Atheist bible studies

Aractus 30, June, 2018

Welcome to my brand new academic blog series. I call it my Atheist Bible Studies. This will be the introductory post, and for this series I will choose topics that Evangelical Christians will find challenging, but which everyone else (atheist, liberal Christian, or other theist) probably won’t. I should note that I’m not an anti-theist, I don’t want religion to go away. Like Bart Ehrman I see the value in religion, and I’m only opposed to Fundamentalists, Extremists, and Apologetics.

Preamble: The fallacy of “consensus”

The idea of an academic consensus provides a valid problem. Is it a consensus because the subject matter is true, or merely because academics view the conclusion drawn as most plausible hypothesis? The results of academic study of the ancient world often lead to a number of plausible arguments with strong and even “consensus” level support that can contradict each other in certain ways. And there have been many times in the history of scholarship where the consensus was wrong. This along with the fact that their beliefs are challenged contributes to people having a poor view of academics of the ancient world. Every question in history can be re-examined.

Another problem with consensus or majority opinion is that it may not be shared in other relevant academic fields. For example, most bible scholars believe there was some kind of historical Exodus. But most historians do not think this. Other examples include teachings relating to public health, and science, where matters such as the theory of Evolution we settled for a very long time in the relevant field before bible scholars also came on-board. And even within bible scholarship there are different branches, in this blog series I will prefer the historical-critical scholarship over theology.

So what does this mean for Christians and their apologetic arguments? Firstly, arguments that appeal to an authority “greater than” academic scholarship can be routinely dismissed. Most scholars, and most Christians do not hold a “high view” of scripture any more. Even most Protestants do not. The evidence against it is overwhelming, but that’s a separate discussion. Secondly we should expect their arguments to have academic support. There can be academic support for a range of views on a specific issue, and there often is. Any argument without academic support should be dismissed. Thirdly, the biblical texts (Old and New Testament) are not “special”. They don’t get to be treated differently compared with other ancient writings, and we mustn’t just dismiss all other traditions as having no truth or history to them. Finally, theological arguments are by their very nature subjective. Historical questions are a lot easier to answer, however theology played a very important role in the shaping of the early church and their texts.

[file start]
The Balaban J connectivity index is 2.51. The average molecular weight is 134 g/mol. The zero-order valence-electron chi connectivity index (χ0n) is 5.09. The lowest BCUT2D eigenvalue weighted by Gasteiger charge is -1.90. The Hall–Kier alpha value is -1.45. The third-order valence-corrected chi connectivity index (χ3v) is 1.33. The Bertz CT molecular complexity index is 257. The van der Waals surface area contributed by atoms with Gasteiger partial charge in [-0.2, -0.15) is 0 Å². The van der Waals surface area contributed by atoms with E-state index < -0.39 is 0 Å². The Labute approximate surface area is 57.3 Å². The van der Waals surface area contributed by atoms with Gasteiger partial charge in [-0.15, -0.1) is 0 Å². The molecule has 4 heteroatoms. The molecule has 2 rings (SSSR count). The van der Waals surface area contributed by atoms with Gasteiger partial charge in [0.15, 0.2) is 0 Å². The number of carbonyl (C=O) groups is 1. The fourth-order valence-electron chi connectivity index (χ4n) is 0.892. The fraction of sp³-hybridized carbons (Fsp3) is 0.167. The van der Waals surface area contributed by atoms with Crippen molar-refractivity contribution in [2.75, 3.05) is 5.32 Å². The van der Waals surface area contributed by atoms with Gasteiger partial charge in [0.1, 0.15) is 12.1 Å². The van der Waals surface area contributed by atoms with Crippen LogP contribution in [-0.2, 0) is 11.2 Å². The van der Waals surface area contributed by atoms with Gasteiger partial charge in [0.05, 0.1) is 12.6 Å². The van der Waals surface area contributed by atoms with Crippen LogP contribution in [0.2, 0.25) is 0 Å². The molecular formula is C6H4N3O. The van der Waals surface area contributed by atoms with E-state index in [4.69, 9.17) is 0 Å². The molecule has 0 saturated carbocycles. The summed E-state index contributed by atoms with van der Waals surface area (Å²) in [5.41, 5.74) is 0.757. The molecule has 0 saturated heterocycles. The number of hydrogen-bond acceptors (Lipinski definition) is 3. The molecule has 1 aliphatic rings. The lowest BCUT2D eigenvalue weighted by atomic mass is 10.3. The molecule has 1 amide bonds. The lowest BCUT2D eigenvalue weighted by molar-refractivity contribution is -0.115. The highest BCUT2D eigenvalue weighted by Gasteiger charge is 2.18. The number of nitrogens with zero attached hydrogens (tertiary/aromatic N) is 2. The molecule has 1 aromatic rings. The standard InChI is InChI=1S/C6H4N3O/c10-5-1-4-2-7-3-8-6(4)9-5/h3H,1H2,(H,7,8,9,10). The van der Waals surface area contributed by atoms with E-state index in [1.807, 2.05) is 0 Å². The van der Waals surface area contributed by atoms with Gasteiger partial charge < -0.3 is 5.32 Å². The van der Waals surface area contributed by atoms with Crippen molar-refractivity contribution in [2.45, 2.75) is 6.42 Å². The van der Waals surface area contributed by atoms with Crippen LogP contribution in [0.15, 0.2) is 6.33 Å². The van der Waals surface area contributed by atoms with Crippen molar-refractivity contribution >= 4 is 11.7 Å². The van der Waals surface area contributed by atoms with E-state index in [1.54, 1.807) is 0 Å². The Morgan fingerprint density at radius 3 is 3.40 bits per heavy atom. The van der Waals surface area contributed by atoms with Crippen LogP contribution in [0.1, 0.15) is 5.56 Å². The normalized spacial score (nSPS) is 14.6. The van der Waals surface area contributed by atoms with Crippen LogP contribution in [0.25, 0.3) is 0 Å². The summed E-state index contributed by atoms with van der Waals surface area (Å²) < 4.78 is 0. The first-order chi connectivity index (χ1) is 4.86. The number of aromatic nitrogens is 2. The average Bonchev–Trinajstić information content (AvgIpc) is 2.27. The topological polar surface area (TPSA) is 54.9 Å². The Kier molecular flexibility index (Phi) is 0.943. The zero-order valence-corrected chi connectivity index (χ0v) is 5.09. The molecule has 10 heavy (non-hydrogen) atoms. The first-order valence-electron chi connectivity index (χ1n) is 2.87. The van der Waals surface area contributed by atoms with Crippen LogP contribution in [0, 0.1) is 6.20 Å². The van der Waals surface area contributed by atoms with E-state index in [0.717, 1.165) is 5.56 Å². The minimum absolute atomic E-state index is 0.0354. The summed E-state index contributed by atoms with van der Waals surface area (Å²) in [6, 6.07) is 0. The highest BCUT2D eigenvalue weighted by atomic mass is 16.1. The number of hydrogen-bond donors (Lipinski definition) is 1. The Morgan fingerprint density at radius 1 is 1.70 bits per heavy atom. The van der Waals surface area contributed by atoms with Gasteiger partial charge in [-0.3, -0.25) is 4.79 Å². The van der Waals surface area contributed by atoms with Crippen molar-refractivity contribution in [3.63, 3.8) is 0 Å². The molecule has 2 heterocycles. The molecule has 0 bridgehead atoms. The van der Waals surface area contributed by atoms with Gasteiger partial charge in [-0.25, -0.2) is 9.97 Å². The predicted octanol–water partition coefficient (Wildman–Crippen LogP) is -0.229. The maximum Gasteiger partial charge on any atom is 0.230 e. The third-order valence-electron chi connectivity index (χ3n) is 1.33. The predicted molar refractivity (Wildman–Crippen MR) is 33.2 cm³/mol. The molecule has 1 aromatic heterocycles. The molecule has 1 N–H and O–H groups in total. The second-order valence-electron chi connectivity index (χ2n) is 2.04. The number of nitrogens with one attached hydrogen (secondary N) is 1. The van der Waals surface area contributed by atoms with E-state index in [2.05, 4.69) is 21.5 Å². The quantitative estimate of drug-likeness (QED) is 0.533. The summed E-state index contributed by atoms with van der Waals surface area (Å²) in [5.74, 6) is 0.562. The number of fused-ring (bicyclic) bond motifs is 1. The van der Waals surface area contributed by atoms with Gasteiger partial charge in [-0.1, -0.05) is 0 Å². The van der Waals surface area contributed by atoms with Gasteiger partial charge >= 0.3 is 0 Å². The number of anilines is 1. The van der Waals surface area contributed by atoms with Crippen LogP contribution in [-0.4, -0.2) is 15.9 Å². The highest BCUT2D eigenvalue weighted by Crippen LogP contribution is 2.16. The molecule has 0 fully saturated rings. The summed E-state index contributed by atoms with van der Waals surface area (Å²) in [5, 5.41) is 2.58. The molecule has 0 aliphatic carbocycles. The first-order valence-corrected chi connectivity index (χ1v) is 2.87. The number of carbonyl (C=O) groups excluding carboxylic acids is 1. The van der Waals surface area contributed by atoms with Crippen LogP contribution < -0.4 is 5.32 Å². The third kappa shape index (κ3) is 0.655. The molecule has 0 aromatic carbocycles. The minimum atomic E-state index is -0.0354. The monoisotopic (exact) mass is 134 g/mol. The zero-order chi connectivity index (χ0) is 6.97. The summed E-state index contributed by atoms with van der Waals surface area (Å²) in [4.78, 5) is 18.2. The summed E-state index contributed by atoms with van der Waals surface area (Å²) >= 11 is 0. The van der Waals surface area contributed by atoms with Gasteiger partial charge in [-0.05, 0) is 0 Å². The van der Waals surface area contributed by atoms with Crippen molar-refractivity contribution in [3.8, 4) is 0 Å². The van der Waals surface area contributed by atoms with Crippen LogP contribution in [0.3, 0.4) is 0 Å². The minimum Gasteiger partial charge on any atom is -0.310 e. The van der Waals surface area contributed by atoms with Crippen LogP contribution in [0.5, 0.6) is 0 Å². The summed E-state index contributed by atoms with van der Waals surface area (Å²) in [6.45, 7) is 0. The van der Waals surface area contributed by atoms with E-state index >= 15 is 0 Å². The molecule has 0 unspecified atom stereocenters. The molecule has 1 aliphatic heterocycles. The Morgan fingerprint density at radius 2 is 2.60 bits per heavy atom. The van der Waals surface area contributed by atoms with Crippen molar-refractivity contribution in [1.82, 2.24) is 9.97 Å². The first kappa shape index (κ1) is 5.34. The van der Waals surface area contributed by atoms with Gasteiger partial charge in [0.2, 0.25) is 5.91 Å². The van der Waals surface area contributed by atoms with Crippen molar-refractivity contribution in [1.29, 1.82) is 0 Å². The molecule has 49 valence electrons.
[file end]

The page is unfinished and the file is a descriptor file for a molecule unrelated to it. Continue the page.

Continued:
Introduction

There are many types of Christian or Jew, and some reading this will feel that I am openly mocking them. Indeed one Christian over on Reddit helpfully suggested the /r/AcademicBiblical sub be retitled “bible trashes united”. LOL. As mentioned in the opening paragraph – this is not my intention, I’m not an anti-theist. If you want to believe in the Hebrew God “Yahweh” that’s up to you. You’re entitled to your beliefs, and to practise your religion. You’re just not entitled to your own “facts”, that’s all. When people cling to beliefs in historicity of events in the Bible that are uncertain, that is perhaps reasonable. But clinging to the belief in events that have been shown to be non-historical is fundamentalist. How can we have an intelligent conversation if you’re going to tell me you believe in an Exodus? Or the Nativities? This blog series I hope will start to open minds, but I’m fully aware that most people will likely ignore it anyway and instead cling to their own “facts” that are not academically supported.

What is the historical-critical method? To put it in the simplest terms, there is a huge elephant in the room: the Bible is a book that makes claims to supernatural occurrences that happen regularly that do not match with our lived experience of reality. Furthermore the Bible is a human document, it’s not a divine work, and it’s not unique. It is typical of ancient near-east religious writings. There are many other ancient (and even somewhat contemporary) texts that make appeal to the supernatural, and believers do not get to say they believe only their events are credible. To that we say we treat all claims equally, and we don’t have a preference to believe miracles claimed by one group over any other. Why should we?

As we explore the academic world of biblical studies please let me repeat: this is not an attack on Christianity only on fundamentalism!

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